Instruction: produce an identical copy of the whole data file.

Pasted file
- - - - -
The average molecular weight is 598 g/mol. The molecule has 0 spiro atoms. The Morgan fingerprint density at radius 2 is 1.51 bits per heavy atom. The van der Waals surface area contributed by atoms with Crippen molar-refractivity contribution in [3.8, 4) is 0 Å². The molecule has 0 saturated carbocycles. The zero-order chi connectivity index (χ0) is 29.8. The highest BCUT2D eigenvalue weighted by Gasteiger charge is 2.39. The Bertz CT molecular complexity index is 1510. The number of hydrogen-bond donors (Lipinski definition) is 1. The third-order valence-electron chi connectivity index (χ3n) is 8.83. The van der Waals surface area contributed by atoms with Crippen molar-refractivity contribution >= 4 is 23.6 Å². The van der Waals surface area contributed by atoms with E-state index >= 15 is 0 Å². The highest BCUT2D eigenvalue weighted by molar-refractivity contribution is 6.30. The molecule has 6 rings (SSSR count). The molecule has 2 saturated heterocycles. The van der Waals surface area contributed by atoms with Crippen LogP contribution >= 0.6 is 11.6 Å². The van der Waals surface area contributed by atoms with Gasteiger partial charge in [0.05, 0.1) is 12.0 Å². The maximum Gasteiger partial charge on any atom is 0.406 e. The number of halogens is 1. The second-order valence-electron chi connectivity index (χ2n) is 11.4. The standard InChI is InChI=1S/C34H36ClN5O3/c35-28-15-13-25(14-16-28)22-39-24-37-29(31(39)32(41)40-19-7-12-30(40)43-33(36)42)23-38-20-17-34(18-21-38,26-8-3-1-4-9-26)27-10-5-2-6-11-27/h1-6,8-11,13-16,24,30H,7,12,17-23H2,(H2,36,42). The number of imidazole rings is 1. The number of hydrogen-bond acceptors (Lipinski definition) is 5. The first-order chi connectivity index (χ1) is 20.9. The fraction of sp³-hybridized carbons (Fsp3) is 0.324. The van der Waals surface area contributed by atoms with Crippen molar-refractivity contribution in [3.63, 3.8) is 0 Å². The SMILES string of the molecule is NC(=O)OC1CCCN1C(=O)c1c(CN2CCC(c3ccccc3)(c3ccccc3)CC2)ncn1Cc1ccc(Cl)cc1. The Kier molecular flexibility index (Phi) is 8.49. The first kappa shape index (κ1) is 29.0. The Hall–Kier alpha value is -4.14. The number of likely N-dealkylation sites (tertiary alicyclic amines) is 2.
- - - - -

The average molecular weight is 598 g/mol. The molecule has 0 spiro atoms. The Morgan fingerprint density at radius 2 is 1.51 bits per heavy atom. The van der Waals surface area contributed by atoms with Crippen molar-refractivity contribution in [3.8, 4) is 0 Å². The molecule has 0 saturated carbocycles. The zero-order chi connectivity index (χ0) is 29.8. The highest BCUT2D eigenvalue weighted by Gasteiger charge is 2.39. The Bertz CT molecular complexity index is 1510. The number of hydrogen-bond donors (Lipinski definition) is 1. The third-order valence-electron chi connectivity index (χ3n) is 8.83. The van der Waals surface area contributed by atoms with Crippen molar-refractivity contribution >= 4 is 23.6 Å². The van der Waals surface area contributed by atoms with E-state index >= 15 is 0 Å². The highest BCUT2D eigenvalue weighted by molar-refractivity contribution is 6.30. The molecule has 6 rings (SSSR count). The molecule has 2 saturated heterocycles. The van der Waals surface area contributed by atoms with Crippen LogP contribution >= 0.6 is 11.6 Å². The van der Waals surface area contributed by atoms with Gasteiger partial charge in [0.05, 0.1) is 12.0 Å². The maximum Gasteiger partial charge on any atom is 0.406 e. The number of halogens is 1. The second-order valence-electron chi connectivity index (χ2n) is 11.4. The standard InChI is InChI=1S/C34H36ClN5O3/c35-28-15-13-25(14-16-28)22-39-24-37-29(31(39)32(41)40-19-7-12-30(40)43-33(36)42)23-38-20-17-34(18-21-38,26-8-3-1-4-9-26)27-10-5-2-6-11-27/h1-6,8-11,13-16,24,30H,7,12,17-23H2,(H2,36,42). The number of imidazole rings is 1. The number of hydrogen-bond acceptors (Lipinski definition) is 5. The first-order chi connectivity index (χ1) is 20.9. The fraction of sp³-hybridized carbons (Fsp3) is 0.324. The van der Waals surface area contributed by atoms with Crippen molar-refractivity contribution in [3.63, 3.8) is 0 Å². The SMILES string of the molecule is NC(=O)OC1CCCN1C(=O)c1c(CN2CCC(c3ccccc3)(c3ccccc3)CC2)ncn1Cc1ccc(Cl)cc1. The Kier molecular flexibility index (Phi) is 8.49. The first kappa shape index (κ1) is 29.0. The Hall–Kier alpha value is -4.14. The number of likely N-dealkylation sites (tertiary alicyclic amines) is 2.